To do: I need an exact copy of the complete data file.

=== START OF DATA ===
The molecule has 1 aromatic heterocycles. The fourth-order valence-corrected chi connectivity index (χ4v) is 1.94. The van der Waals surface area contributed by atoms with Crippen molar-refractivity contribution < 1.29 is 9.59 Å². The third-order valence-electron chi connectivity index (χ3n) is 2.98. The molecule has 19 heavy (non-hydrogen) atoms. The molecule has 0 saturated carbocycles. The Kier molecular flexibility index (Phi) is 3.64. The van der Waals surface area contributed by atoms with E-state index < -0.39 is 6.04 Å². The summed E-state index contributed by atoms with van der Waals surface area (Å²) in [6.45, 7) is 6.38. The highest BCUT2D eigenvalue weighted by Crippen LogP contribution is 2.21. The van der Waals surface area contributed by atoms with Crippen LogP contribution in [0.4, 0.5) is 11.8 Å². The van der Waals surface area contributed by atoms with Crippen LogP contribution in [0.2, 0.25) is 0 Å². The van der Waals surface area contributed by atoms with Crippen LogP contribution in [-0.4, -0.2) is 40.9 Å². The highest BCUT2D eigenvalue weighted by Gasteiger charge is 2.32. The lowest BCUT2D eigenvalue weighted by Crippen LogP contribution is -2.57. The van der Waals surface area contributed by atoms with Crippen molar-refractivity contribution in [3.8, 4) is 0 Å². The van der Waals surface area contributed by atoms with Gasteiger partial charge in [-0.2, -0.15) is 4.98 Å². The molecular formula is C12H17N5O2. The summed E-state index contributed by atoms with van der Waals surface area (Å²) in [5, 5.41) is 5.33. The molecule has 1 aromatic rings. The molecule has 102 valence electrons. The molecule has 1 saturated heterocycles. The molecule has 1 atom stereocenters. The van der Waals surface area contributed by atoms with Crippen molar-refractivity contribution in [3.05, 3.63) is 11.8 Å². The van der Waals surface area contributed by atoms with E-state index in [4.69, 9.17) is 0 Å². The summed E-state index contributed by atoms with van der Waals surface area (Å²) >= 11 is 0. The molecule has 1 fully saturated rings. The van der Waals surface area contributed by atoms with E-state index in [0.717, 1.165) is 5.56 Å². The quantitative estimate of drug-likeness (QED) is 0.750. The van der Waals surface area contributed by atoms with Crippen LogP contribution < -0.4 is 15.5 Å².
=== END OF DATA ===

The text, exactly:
The molecule has 1 aromatic heterocycles. The fourth-order valence-corrected chi connectivity index (χ4v) is 1.94. The van der Waals surface area contributed by atoms with Crippen molar-refractivity contribution < 1.29 is 9.59 Å². The third-order valence-electron chi connectivity index (χ3n) is 2.98. The molecule has 19 heavy (non-hydrogen) atoms. The molecule has 0 saturated carbocycles. The Kier molecular flexibility index (Phi) is 3.64. The van der Waals surface area contributed by atoms with E-state index < -0.39 is 6.04 Å². The summed E-state index contributed by atoms with van der Waals surface area (Å²) in [6.45, 7) is 6.38. The highest BCUT2D eigenvalue weighted by Crippen LogP contribution is 2.21. The van der Waals surface area contributed by atoms with Crippen LogP contribution in [0.4, 0.5) is 11.8 Å². The van der Waals surface area contributed by atoms with Crippen LogP contribution in [0.2, 0.25) is 0 Å². The van der Waals surface area contributed by atoms with Crippen LogP contribution in [-0.4, -0.2) is 40.9 Å². The highest BCUT2D eigenvalue weighted by Gasteiger charge is 2.32. The lowest BCUT2D eigenvalue weighted by Crippen LogP contribution is -2.57. The van der Waals surface area contributed by atoms with Crippen molar-refractivity contribution in [3.8, 4) is 0 Å². The van der Waals surface area contributed by atoms with Gasteiger partial charge in [-0.2, -0.15) is 4.98 Å². The molecular formula is C12H17N5O2. The summed E-state index contributed by atoms with van der Waals surface area (Å²) in [5, 5.41) is 5.33. The molecule has 1 aromatic rings. The molecule has 102 valence electrons. The molecule has 1 saturated heterocycles. The molecule has 1 atom stereocenters. The van der Waals surface area contributed by atoms with Crippen molar-refractivity contribution in [3.05, 3.63) is 11.8 Å². The van der Waals surface area contributed by atoms with E-state index in [4.69, 9.17) is 0 Å². The summed E-state index contributed by atoms with van der Waals surface area (Å²) >= 11 is 0. The molecule has 1 fully saturated rings. The van der Waals surface area contributed by atoms with E-state index in [0.717, 1.165) is 5.56 Å². The quantitative estimate of drug-likeness (QED) is 0.750. The van der Waals surface area contributed by atoms with Crippen LogP contribution < -0.4 is 15.5 Å².